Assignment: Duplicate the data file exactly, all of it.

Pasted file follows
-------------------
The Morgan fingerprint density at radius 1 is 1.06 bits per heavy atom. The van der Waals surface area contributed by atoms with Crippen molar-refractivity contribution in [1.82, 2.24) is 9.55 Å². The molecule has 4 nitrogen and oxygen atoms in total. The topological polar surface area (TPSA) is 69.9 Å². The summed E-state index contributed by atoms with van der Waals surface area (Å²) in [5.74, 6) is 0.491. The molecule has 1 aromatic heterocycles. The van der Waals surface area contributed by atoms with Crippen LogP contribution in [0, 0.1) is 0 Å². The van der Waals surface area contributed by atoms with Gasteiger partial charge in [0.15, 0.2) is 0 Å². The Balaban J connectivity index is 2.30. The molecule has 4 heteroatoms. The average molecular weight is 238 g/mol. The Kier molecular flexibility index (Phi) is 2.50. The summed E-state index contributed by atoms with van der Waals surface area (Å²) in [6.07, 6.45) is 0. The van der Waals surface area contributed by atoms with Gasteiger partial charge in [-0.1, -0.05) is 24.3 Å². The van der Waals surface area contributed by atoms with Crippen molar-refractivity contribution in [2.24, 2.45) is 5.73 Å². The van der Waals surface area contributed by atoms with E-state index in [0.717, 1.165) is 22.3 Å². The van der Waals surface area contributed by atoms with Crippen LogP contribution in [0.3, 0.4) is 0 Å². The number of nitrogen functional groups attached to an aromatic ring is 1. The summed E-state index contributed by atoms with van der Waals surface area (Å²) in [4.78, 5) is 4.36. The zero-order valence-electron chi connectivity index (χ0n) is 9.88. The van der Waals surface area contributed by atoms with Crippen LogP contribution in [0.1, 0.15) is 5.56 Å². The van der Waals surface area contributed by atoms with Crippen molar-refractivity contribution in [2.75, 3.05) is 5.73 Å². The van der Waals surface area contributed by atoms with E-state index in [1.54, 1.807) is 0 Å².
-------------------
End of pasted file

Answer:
The Morgan fingerprint density at radius 1 is 1.06 bits per heavy atom. The van der Waals surface area contributed by atoms with Crippen molar-refractivity contribution in [1.82, 2.24) is 9.55 Å². The molecule has 4 nitrogen and oxygen atoms in total. The topological polar surface area (TPSA) is 69.9 Å². The summed E-state index contributed by atoms with van der Waals surface area (Å²) in [5.74, 6) is 0.491. The molecule has 1 aromatic heterocycles. The van der Waals surface area contributed by atoms with Crippen LogP contribution in [0, 0.1) is 0 Å². The van der Waals surface area contributed by atoms with Gasteiger partial charge in [0.15, 0.2) is 0 Å². The Balaban J connectivity index is 2.30. The molecule has 4 heteroatoms. The average molecular weight is 238 g/mol. The Kier molecular flexibility index (Phi) is 2.50. The summed E-state index contributed by atoms with van der Waals surface area (Å²) in [6.07, 6.45) is 0. The van der Waals surface area contributed by atoms with Gasteiger partial charge in [-0.1, -0.05) is 24.3 Å². The van der Waals surface area contributed by atoms with Crippen molar-refractivity contribution in [2.24, 2.45) is 5.73 Å². The van der Waals surface area contributed by atoms with E-state index in [0.717, 1.165) is 22.3 Å². The van der Waals surface area contributed by atoms with Crippen LogP contribution in [0.3, 0.4) is 0 Å². The number of nitrogen functional groups attached to an aromatic ring is 1. The summed E-state index contributed by atoms with van der Waals surface area (Å²) in [4.78, 5) is 4.36. The zero-order valence-electron chi connectivity index (χ0n) is 9.88. The van der Waals surface area contributed by atoms with Crippen LogP contribution in [0.1, 0.15) is 5.56 Å². The van der Waals surface area contributed by atoms with Crippen molar-refractivity contribution in [2.75, 3.05) is 5.73 Å². The van der Waals surface area contributed by atoms with E-state index in [1.54, 1.807) is 0 Å².